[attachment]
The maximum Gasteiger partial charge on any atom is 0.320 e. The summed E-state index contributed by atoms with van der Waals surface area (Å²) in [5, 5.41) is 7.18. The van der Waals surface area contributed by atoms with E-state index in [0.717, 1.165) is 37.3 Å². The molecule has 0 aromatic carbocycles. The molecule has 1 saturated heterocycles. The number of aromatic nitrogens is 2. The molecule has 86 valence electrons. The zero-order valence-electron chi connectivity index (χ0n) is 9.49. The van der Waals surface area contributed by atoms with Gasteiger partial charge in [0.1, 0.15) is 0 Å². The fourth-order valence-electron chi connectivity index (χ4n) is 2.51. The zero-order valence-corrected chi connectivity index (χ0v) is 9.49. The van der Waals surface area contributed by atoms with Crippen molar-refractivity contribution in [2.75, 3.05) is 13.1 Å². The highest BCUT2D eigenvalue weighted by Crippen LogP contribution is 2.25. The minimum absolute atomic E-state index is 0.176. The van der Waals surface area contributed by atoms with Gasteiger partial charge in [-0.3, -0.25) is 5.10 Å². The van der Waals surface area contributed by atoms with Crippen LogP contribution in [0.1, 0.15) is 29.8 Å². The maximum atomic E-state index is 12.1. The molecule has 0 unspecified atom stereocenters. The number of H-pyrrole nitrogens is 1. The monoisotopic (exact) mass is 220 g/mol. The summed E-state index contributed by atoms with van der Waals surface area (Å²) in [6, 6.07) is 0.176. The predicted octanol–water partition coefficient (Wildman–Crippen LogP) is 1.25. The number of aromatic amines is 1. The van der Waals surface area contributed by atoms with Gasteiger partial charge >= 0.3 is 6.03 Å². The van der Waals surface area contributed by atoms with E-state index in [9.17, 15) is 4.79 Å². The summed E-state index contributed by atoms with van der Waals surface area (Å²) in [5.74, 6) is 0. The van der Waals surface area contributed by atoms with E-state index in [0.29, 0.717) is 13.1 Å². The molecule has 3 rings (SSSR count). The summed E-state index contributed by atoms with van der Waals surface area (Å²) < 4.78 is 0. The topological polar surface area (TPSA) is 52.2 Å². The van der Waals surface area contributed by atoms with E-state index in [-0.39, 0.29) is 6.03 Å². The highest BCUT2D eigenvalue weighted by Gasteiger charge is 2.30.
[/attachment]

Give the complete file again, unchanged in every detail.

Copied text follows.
The maximum Gasteiger partial charge on any atom is 0.320 e. The summed E-state index contributed by atoms with van der Waals surface area (Å²) in [5, 5.41) is 7.18. The van der Waals surface area contributed by atoms with E-state index in [0.717, 1.165) is 37.3 Å². The molecule has 0 aromatic carbocycles. The molecule has 1 saturated heterocycles. The number of aromatic nitrogens is 2. The molecule has 86 valence electrons. The zero-order valence-electron chi connectivity index (χ0n) is 9.49. The van der Waals surface area contributed by atoms with Gasteiger partial charge in [0.1, 0.15) is 0 Å². The fourth-order valence-electron chi connectivity index (χ4n) is 2.51. The zero-order valence-corrected chi connectivity index (χ0v) is 9.49. The van der Waals surface area contributed by atoms with Crippen molar-refractivity contribution in [2.75, 3.05) is 13.1 Å². The highest BCUT2D eigenvalue weighted by Crippen LogP contribution is 2.25. The minimum absolute atomic E-state index is 0.176. The van der Waals surface area contributed by atoms with Gasteiger partial charge in [-0.3, -0.25) is 5.10 Å². The van der Waals surface area contributed by atoms with Crippen LogP contribution in [0.1, 0.15) is 29.8 Å². The maximum atomic E-state index is 12.1. The molecule has 0 unspecified atom stereocenters. The number of H-pyrrole nitrogens is 1. The monoisotopic (exact) mass is 220 g/mol. The summed E-state index contributed by atoms with van der Waals surface area (Å²) in [6, 6.07) is 0.176. The predicted octanol–water partition coefficient (Wildman–Crippen LogP) is 1.25. The number of aromatic amines is 1. The van der Waals surface area contributed by atoms with Gasteiger partial charge >= 0.3 is 6.03 Å². The van der Waals surface area contributed by atoms with E-state index in [9.17, 15) is 4.79 Å². The summed E-state index contributed by atoms with van der Waals surface area (Å²) in [5.74, 6) is 0. The van der Waals surface area contributed by atoms with E-state index in [0.29, 0.717) is 13.1 Å². The molecule has 3 rings (SSSR count). The summed E-state index contributed by atoms with van der Waals surface area (Å²) < 4.78 is 0. The topological polar surface area (TPSA) is 52.2 Å². The van der Waals surface area contributed by atoms with E-state index in [-0.39, 0.29) is 6.03 Å². The highest BCUT2D eigenvalue weighted by Gasteiger charge is 2.30.